All the while, we girls are monitoring these actions. “He texted me, so that means it was more than just a hook up!” typical girl thinks to herself. “Wow he’s really making an effort here and I’m going to see him again–what a good guy!” typical girl thinks as she hangs up her phone.

By now, both parties are thinking the guy’s a good guy, but 9 times out of 10, one party will change her mind by the time things are through.

Because what happens is, things are going well…it’s so exciting to like someone new, to be intimate with a new person–it feels so good…but then it gets too real, and the guy isn’t interested anymore. He couldn’t tell you why he’s not interested anymore because he has a low EQ and he doesn’t really understand why.  He just isn’t into it. And he doesn’t feel too guilty about it cause he’s so self-consumed. Make sense?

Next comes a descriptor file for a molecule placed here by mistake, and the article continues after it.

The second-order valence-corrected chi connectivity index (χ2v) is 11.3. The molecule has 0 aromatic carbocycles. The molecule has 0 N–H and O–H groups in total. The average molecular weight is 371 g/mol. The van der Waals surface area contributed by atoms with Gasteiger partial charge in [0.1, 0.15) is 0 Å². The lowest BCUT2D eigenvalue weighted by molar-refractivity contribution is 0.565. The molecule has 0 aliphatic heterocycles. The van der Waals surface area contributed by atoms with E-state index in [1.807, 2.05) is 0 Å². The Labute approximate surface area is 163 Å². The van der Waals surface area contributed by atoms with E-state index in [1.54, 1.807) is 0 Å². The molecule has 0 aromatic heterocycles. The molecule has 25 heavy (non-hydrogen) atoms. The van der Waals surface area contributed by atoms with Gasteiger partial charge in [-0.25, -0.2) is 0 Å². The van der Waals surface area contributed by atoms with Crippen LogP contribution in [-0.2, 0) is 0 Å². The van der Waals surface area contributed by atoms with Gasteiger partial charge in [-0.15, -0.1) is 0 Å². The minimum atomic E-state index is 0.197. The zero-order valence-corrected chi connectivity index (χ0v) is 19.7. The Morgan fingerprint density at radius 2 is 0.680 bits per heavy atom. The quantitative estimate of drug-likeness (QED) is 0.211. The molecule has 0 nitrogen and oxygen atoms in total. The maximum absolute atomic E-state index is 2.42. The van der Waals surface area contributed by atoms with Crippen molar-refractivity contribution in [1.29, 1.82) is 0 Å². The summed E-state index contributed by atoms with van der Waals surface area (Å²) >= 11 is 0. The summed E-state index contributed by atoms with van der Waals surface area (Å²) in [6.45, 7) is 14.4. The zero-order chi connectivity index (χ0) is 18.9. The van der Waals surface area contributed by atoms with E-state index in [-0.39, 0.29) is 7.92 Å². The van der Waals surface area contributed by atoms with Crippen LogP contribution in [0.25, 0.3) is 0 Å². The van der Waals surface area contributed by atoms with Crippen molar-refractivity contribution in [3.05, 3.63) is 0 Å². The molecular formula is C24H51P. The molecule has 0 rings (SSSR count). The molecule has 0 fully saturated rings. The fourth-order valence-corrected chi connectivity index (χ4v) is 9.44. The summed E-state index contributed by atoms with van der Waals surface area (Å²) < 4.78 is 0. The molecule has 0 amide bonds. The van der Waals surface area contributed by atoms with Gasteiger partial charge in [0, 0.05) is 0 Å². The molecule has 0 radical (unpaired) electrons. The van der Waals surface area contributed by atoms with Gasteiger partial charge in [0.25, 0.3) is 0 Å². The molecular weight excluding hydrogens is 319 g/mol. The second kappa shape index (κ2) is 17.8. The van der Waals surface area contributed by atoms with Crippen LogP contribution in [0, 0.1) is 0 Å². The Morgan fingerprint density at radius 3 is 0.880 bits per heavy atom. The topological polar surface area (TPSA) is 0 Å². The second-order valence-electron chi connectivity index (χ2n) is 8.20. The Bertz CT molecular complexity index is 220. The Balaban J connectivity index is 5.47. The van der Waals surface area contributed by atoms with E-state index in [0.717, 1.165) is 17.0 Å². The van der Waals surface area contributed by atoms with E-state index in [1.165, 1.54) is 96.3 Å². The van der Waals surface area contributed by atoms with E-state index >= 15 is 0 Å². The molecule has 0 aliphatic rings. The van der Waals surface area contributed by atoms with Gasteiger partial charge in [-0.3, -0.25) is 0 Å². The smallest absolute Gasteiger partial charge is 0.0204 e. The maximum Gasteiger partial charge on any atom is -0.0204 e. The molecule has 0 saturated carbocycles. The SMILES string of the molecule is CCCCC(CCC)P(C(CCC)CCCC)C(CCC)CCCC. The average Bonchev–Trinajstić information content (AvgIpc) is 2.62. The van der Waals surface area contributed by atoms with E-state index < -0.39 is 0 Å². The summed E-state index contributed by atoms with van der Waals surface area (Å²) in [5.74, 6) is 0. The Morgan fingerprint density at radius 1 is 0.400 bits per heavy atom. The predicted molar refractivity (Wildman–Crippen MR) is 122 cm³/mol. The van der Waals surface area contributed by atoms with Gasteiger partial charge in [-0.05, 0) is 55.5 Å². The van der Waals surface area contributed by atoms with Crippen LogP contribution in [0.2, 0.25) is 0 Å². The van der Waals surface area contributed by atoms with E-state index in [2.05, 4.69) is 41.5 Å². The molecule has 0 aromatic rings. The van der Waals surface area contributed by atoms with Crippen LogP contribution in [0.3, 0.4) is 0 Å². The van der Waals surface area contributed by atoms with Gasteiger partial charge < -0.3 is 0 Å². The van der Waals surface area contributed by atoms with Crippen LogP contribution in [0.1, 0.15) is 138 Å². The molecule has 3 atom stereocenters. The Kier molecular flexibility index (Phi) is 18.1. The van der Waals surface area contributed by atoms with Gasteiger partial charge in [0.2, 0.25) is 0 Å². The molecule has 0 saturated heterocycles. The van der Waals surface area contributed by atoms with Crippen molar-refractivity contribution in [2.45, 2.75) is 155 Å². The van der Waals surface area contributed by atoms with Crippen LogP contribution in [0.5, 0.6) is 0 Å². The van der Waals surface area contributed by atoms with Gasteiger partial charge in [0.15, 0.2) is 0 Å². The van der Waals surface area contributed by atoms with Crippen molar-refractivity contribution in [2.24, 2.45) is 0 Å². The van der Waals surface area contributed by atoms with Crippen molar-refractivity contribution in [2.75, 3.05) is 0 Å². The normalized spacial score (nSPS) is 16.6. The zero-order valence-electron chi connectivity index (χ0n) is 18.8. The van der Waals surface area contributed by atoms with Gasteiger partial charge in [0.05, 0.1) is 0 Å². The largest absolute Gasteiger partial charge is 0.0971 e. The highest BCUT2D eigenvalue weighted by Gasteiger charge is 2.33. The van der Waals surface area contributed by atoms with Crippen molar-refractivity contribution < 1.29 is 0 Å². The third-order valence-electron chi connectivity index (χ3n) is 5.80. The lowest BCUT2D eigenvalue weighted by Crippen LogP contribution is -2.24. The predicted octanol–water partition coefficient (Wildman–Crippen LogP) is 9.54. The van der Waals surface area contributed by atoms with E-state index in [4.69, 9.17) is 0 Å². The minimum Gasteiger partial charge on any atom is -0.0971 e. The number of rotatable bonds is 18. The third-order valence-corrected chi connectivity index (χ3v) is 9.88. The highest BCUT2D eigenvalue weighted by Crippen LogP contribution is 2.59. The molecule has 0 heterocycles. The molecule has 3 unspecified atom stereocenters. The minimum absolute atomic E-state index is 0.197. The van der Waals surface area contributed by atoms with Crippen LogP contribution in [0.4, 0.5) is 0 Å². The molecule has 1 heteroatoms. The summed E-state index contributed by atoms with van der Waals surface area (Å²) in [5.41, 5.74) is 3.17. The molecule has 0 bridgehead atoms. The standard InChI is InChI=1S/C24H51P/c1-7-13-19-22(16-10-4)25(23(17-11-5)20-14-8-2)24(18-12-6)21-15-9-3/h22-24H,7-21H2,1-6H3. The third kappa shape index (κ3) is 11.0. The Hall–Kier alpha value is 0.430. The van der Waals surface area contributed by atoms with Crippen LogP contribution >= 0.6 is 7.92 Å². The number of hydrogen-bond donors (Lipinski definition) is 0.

But when this happens, the girl is completely confused (and probably angry). “But why did he say he’s never felt this way before?” “Why did he call me every day?” “When I told him I’d go to that concert with him 6 months from now, I meant it.  Why would he ask me to the concert if he didn’t see us together in 6 months?” You were honest about how you felt, wasn’t he as well??

Well, the answer is, he probably thought he was. It felt so good to be excited about you that he thought he meant it.  He wasn’t lying, he simply was saying what he believed to be true in that moment…a belief that holds little weight when you have a low EQ and don’t think about the long-term implications of what you say.